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RE: Node synchronization [was RE: Node identity comparisons on TS list]

From: Arnold, Curt <Curt.Arnold@hyprotech.com>
Date: Fri, 20 Apr 2001 15:21:16 -0600
Message-ID: <B2C1451A181BD411B88A00E018C1C19C08ABE4@THOR>
To: "'www-dom-ts@w3.org'" <www-dom-ts@w3.org>, "'www-dom@w3.org'" <www-dom@w3.org>
>Every time the DOM has looked at the idea of requiring that 
> implementations
> be inherently threadsafe, we seem to come back to the same 
> conclusions.
> This can be a lot of overhead in applications which don't 
> need it, and is
> insufficient in applications which do need it since the 
> conceptual unit is
> often several DOM operations so they'd still have to 
> implement threadsafety
> at the higher level... which would make protecting the DOM itself of
> negligable value.

Definitely agreed.  Basically the same lesson learned on the Vector class,
make the base implementation unsynchonized and allow either the app or
a wrapper to synchronize access.  I wasn't suggesting making the methods
synchronous.

What I was saying that using "synchronized(node)" blocks is a de-facto
method of accomplishing DOM synchronization externally, however that
depends on an potentially unsafe assumption that accessing the same
node returns the same object.  It seems like an "attractive nuisance"
and that needs to have explicit warnings that you ignore at your peril
(which may already be there, sorry I haven't seriously read the DOM specs).
It would seem that if you put any explanatory text on about isSameNode()
then a warning about synchronizing on nodes would probably fit in there
too.

In some ways, it is like some of the other acceptible variations in the
DOM spec, such as whether to expand entities.  If you can determine 
or specify through some other means (such as JAXP), that you consistently
get the same object for a particular node, then you can synchronize on nodes,
otherwise you need to keep a map of nodes and corresponding mutex objects 
(which would require the isSameNode() function to avoid depending on object
identity).

>If someone can find a Really Useful Low Cost Portable Solution in this
>space, I'd be delighted. Suprised, but delighted. Until then, you'll have
>to handle threadsafety at the application or implementation-dependent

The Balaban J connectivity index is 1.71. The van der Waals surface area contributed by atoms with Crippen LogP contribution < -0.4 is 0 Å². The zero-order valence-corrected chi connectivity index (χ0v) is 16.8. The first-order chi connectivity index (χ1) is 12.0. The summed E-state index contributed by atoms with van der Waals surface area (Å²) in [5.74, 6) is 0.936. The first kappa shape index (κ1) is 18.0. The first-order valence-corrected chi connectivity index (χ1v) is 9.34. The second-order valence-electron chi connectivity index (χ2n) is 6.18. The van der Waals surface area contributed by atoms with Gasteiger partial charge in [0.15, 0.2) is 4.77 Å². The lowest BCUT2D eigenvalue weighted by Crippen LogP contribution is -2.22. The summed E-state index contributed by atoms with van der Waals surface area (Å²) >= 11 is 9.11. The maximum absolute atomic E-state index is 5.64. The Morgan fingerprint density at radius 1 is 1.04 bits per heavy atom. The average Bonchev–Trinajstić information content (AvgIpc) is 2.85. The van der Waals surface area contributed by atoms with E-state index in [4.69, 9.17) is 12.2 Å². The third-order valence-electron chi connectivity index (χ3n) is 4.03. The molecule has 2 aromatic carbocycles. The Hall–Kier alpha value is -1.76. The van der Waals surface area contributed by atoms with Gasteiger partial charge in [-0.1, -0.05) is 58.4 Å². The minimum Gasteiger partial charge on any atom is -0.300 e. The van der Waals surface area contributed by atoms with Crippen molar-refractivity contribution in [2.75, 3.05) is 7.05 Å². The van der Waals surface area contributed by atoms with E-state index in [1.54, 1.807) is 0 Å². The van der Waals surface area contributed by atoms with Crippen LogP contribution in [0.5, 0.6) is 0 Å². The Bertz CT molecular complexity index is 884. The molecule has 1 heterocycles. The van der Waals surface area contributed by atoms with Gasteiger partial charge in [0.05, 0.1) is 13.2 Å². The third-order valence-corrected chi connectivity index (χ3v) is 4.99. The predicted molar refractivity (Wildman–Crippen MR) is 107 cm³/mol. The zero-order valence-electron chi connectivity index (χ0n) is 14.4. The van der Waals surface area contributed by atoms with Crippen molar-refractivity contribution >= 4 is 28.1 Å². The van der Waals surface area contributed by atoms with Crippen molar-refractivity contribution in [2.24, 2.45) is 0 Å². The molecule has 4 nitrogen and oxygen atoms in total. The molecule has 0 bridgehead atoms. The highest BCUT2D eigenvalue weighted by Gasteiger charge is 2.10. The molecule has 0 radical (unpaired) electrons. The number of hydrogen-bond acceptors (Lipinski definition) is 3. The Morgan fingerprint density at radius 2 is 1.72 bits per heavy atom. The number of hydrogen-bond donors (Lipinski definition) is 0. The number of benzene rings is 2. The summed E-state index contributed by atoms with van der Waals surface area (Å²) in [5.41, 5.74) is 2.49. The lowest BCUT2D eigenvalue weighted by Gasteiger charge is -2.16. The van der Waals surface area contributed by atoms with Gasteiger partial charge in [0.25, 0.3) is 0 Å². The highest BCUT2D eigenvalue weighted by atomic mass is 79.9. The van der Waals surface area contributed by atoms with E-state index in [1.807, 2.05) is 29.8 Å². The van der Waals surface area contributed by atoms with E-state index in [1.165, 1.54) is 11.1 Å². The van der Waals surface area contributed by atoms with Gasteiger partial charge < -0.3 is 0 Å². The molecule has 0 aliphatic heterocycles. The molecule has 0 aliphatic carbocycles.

>level.


Maybe one way to enable (and only just enable) synchronization to be done
would be to add a getUserObject() and setUserObject
to Node (similar to those in DefaultMutableTreeNode) 
which would allow the client to
associate one object with the underlying node.

In Java, this could be used to do really "safe" external synchronization with code like:

Object getSynchObject(Node node) {
    Object userObj = node.getUserObject();
    if(userObj == null) {
	userObj = new Object();
	node.setUserObject();
    }
    return userObj;
}

void someMethod(Node node) {
    synchronized(getSynchObject(node)) {
	//
	//
	okay, no other code that was synchronized on the same node could execute
    }
}

On other languages, you could create your own mutex object and do whatever is
appropriate, maybe:

IMyMutex* SomeClass::getSynchObject(IDOMNode* node) {
	IMyMutex mutex = node->get_userObject();
	if(mutex == NULL) {
		mutex = //  some creation code
		node->set_userObject(mutex);
	}
	return mutex;
}

void SomeClass::someMethod(IDOMNode* node) {
	IMyMutex* mutex = getSynchObject(node);
	mutex->Lock();
	//
	//   do something
	mutex->Unlock();
	mutex->Release();
}

Though, it would be useful for synchronization, it could be used for quite a few
other things.  The only requirement for the DOM is that is that if you use setUserObject()
on a node, then a getUserObject() on the same node should return an object
that has the same object identity.
Received on Friday, 20 April 2001 17:23:34 GMT

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